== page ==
[Numpy-discussion] Apropos ticked #913
Wed Mar 4 23:37:44 CST 2009
Charles R Harris wrote:
> On Wed, Mar 4, 2009 at 9:09 PM, David Cournapeau
> <firstname.lastname@example.org <mailto:email@example.com>>
> Charles R Harris wrote:
> > On Wed, Mar 4, 2009 at 1:57 PM, Pauli Virtanen <firstname.lastname@example.org
> > <mailto:email@example.com <mailto:firstname.lastname@example.org>>> wrote:
> > Wed, 04 Mar 2009 13:18:55 -0700, Charles R Harris wrote:
> > [clip]
> > > There are python max/min and their behaviour depends on the
> > scalar type.
> > > I haven't looked at the numpy scalars to see precisely
> what they do.
> > >
> > > Numpy max/min are aliases for amax/amin defined when the
> core is
> > > imported. The functions amax/amin in turn map to the array
> > > max/min which call the maximum.reduce/minimum.reduce
> ufuncs, so
> > they all
> > > propagate nans, i.e., if the array contains a nan, nan
> will be the
> > > return value.
> > >
> > > The nonpropagating comparisons are the ufuncs fmax/fmin and
> > there are no
> > > corresponding array methods. I think fmax/fmin should be
> > > fmaximum/fminimum before the release of 1.3 and the names
> > > reserved for the reduced versions to match the names
> > I'll do
> > > that if there are no objections.
> > Aren't the nonpropagating versions of `amax` and `amin` called
> > `nanmax`
> > and `nanmin`? But these are functions, not array methods.
> > What does the `f` in the beginning of `fmax` and `fmin`
> stand for?
> > The functions fmax/fmin are C standard library names, I assume the f
> > stands for floating like the f in fabs. Nanmax and nanmin work by
> > replacing nans with a fill value and then performing the specified
> > operation. For instance, nanmin replaces nans with inf. In contrast,
> > the functions fmax and fmin are real ufuncs and return nan when
> > the inputs are nans, return the non-nan value when only one of the
> > inputs is a nan, and do the normal comparisons when both inputs
> are valid.
> Thanks for the clarification. I agree fmax/fmin is better because
> of the
> C convention.
> Better in what way? I was suggesting renaming them to
> fmaximum/fminimum but am perfectly happy with the current names if you
> feel fmax/fmin are better because of the c connection.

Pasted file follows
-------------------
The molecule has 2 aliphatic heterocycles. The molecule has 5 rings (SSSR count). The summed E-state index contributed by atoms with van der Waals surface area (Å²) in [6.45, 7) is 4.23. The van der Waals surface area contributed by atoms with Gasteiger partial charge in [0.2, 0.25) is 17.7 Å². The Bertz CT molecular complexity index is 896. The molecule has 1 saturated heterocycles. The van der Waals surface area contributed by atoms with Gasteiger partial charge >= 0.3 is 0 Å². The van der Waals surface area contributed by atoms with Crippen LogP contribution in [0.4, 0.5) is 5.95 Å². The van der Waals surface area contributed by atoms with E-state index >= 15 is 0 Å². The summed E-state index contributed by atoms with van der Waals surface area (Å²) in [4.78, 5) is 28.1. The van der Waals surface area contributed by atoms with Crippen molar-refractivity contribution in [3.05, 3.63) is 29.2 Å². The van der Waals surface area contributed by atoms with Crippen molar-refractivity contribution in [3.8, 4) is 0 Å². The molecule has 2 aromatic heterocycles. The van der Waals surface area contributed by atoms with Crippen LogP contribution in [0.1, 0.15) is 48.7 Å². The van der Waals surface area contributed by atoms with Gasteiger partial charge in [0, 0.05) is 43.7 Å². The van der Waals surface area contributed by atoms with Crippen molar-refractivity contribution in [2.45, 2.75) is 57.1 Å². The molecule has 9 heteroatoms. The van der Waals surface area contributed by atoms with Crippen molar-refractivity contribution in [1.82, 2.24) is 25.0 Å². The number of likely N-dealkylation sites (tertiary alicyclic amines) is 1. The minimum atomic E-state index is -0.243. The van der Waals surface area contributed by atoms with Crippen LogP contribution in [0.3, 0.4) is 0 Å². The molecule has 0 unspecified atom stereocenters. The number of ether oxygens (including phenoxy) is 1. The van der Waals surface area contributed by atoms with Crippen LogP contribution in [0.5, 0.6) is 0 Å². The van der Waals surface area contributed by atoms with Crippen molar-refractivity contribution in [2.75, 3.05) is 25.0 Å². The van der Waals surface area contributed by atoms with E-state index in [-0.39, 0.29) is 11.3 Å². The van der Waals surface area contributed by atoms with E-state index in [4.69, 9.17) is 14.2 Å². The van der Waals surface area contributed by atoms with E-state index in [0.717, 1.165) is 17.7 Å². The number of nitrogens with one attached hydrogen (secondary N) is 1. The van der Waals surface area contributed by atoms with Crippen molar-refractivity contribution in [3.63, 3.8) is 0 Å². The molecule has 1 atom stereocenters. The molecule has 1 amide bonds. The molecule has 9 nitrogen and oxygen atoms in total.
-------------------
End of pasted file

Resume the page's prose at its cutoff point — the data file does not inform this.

Oups, I read the contrary of what you meant :) My rationale for the name
fmax/fmin is that their behavior is a bit surprising for people not used
to C, so having a different name than C would only add to the confusion.
It is obviously not a strong rationale.
> One thing that still bothers me a bit is the return value of fmax/fmin
> when comparing two complex nan values. A complex number is a nan
> whenever the real or imaginary part is nan, and currently the
> functions return such a number but originally they returned a complex
> number with both parts set to nan. The current implemetation was a
> compromise that kept the code simple while never explicitly using a
> nan value, i.e., the nan came from one of the inputs. I avoided the
> explicit use of a nan value because the NAN macro was possibly
> unreliable at the time. I'm open to thoughts on what the behavior
> should be.
Is it a problem if only one part (real or imaginary) is nan ? We should
have a reliable NAN macro - this should be part of the npymath library,
IMO. I will look into it.
> We should clearly document the difference between those
> function, though.
> You mean the differences with nanmax/nanmin?
max (undefined behavior with nan) vs fmax (same semantics as C
counterpart) vs nanmx (ignore nan). In particular, I think it would be
helpful to document the differences with matlab and R, and suggestions
on how to replace which function from those environments with numpy
equivalent code. I can do this.
> Would you have time to implement something similar for
> sort (sort is important for correct and relatively efficient
> support of
> nanmedian I think) ? If not, that's ok, we'll do without for 1.3
> I would rather take more time for the sort functions.
Sure. My own experience is that this kind of code handling nan is
difficult to make right. We specially need a relatively good set of
tests, because of compilers/platforms specificities.
> I'm also not convinced that would solve the median problem. If 60% of
> the entries were nans would nan be the median? If not we would have to
> find where the nans began or ended and that would most likely need
> searchsorted to be fixed also.
I meant nanmedian, sorry. The current implementation is slow and/or
buggy (I should check the related tickets, though, maybe it was a scipy
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